New floating storage and regasification units being positioned in Europe risk becoming stranded assets unless supply for them can be lined up in the near term, according to broker and consultant Poten & Partners.
Speaking in a webinar focused on the recent supply shocks seen in the LNG market, Poten global head of business intelligence Jason Feer said Germany, the Netherlands and Finland are hoping to have FSRUs installed before or over the winter.
Poten’s senior analyst for European business intelligence Piers de Wilde said the recent decisions to install FSRUs by European countries looks like a logical decision and one that needed to be taken. But he posed the question of what happens if there is a strong pick-up in Asian demand for LNG.
“A lot of European counterparties are expecting quite a brutal Q3,” De Wilde said.
He said that if these FSRUs cannot compete then they could become “stranded assets”.
Feer said the choice to install FSRUs seems like a political solution where governments have been “under the gun” to do something to ensure gas supply following Russia’s invasion of Ukraine in February.
He said that over time they will get supply but the infrastructure might not get used in the short term. “Finding additional supply is going to be the hard thing,” he said.
Feer said Poten is expecting to see “pretty significant” competition for LNG supply in 2023.
Poten’s head of data analytics Kristen Holmquist said the loss of production from Freeport amounts to around 1 million tonnes per month. Freeport has said it will be 90 days before it can restart production equating to a loss of 3 million tonnes of LNG.
Holmquist said: “It is going to have a large effect on the market because the market is already tight.”
She said it is going to “tough” for other US projects to make up the difference although there might be some incremental tonnes of production.
De Wilde described the European LNG market as “very edgy” at present and “all out of line” for this time of year.
He said Europe has become even more reliant on LNG as the option for switching to pipeline gas is diminishing.
De Wilde said the market is seeing governments across Europe rollback on coal policies to get power plants up and running and provide some assurance on the lack of gas coming in.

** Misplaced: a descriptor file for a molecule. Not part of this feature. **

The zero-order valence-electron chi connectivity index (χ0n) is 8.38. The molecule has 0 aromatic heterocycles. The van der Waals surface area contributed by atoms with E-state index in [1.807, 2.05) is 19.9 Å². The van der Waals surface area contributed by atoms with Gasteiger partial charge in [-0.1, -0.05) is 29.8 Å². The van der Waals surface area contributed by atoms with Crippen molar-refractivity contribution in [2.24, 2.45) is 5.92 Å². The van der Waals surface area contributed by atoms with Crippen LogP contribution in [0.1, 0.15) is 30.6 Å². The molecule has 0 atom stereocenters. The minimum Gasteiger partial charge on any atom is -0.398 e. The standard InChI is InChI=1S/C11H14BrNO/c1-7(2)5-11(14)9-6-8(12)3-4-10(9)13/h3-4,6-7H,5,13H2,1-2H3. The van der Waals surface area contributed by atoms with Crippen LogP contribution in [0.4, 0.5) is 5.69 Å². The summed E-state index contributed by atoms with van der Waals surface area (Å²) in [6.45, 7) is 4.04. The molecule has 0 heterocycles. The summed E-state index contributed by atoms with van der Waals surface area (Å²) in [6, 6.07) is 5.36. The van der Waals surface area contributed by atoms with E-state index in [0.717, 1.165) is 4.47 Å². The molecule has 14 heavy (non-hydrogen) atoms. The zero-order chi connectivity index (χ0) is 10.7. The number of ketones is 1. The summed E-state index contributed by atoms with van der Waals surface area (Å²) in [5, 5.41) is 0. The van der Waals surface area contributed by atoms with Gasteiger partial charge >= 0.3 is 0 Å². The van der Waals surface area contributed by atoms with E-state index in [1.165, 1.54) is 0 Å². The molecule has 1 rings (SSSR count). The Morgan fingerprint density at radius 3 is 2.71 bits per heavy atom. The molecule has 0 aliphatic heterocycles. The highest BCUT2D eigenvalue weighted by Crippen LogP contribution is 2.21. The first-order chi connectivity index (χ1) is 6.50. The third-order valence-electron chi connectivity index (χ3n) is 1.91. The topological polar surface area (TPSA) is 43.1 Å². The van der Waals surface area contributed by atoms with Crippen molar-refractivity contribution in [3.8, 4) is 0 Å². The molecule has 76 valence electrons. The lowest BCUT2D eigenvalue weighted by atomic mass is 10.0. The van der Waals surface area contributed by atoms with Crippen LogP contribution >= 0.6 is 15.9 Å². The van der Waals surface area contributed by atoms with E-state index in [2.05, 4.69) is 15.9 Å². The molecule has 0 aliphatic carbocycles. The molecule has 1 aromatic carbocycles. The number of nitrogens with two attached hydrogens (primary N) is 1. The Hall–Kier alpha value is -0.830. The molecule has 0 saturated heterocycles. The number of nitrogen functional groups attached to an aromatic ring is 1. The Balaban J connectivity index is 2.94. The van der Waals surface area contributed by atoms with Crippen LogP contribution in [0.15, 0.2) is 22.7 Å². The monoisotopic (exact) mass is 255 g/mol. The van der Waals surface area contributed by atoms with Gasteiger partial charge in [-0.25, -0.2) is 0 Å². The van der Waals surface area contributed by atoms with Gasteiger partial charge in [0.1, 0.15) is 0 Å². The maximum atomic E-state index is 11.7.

He said there is attention on when China, Japan and Korea will start buying LNG again.
Head of Asia Pacific Business Intelligence Kit Ling Wong said China will likely return to market to start buying to start restocking inventories in August to September.
Wong said there is a question of how much China will buy for this winter at the current elevated prices.
Poten is forecasting a drop in Asian LNG demand for 2022 over that seen in the previous year as Europe pulls volumes into the Atlantic. But expects Europe’s buying to drop back from 2023 to 2025.
The broker and consultant has revised its forecast on LNG supply upwards on the back of new US and Qatari projects. It was originally forecasting an increase of around 10-million tonnes each year in the 2023 to 2026 period but has now upped this to 15 to 18 million tonnes.
But Feer warns that there will be no “significant increases” in liquefaction capacity until 2026.
Wong pointed to Qatar’s recent announcements on its four train Northfield Expansion project and said Shell is expected to join the line up of TotalEnergies, ENI and ExxonMobil as partners on this.
She said the Qataris are “on track” to bring the whole expansion on stream in 2026.
Wong said Poten is also expecting Qatar to announce plans for its 33-million tonnes per annum Northfield South expansion soon.
But she cautioned that the Middle East producer is unlikely to deviate from its desire to sell volumes under long term contracts.
Feer highlighted the “volatility” seen on LNG shipping in 2022 as charterers signed up to long-term deals taking vessels off the market.
But he said the market has recently seen a dip in demand caused in part by the outage at the Freeport LNG plant in the US which has reduced tonne-mile demand and taken a bit of edge off the market